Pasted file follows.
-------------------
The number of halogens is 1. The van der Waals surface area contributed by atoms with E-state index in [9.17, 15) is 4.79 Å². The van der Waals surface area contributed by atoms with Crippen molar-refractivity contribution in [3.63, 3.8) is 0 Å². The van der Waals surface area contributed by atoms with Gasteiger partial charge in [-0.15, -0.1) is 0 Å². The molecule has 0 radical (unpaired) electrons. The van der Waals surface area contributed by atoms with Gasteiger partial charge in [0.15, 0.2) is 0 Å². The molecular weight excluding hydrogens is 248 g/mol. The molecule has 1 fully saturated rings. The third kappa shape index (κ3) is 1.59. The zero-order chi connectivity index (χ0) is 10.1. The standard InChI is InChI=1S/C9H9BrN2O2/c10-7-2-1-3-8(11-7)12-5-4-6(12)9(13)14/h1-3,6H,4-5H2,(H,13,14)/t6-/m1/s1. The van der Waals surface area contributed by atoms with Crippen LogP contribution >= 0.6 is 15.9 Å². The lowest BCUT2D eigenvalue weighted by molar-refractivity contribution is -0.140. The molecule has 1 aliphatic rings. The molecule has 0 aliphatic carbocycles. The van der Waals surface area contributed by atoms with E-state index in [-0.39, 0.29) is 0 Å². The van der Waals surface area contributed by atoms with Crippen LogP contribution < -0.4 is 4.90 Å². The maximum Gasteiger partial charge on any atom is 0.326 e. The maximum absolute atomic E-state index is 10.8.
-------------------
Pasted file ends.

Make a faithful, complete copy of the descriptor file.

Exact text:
The number of halogens is 1. The van der Waals surface area contributed by atoms with E-state index in [9.17, 15) is 4.79 Å². The van der Waals surface area contributed by atoms with Crippen molar-refractivity contribution in [3.63, 3.8) is 0 Å². The van der Waals surface area contributed by atoms with Gasteiger partial charge in [-0.15, -0.1) is 0 Å². The molecule has 0 radical (unpaired) electrons. The van der Waals surface area contributed by atoms with Gasteiger partial charge in [0.15, 0.2) is 0 Å². The molecular weight excluding hydrogens is 248 g/mol. The molecule has 1 fully saturated rings. The third kappa shape index (κ3) is 1.59. The zero-order chi connectivity index (χ0) is 10.1. The standard InChI is InChI=1S/C9H9BrN2O2/c10-7-2-1-3-8(11-7)12-5-4-6(12)9(13)14/h1-3,6H,4-5H2,(H,13,14)/t6-/m1/s1. The van der Waals surface area contributed by atoms with Crippen LogP contribution >= 0.6 is 15.9 Å². The lowest BCUT2D eigenvalue weighted by molar-refractivity contribution is -0.140. The molecule has 1 aliphatic rings. The molecule has 0 aliphatic carbocycles. The van der Waals surface area contributed by atoms with E-state index in [-0.39, 0.29) is 0 Å². The van der Waals surface area contributed by atoms with Crippen LogP contribution < -0.4 is 4.90 Å². The maximum Gasteiger partial charge on any atom is 0.326 e. The maximum absolute atomic E-state index is 10.8.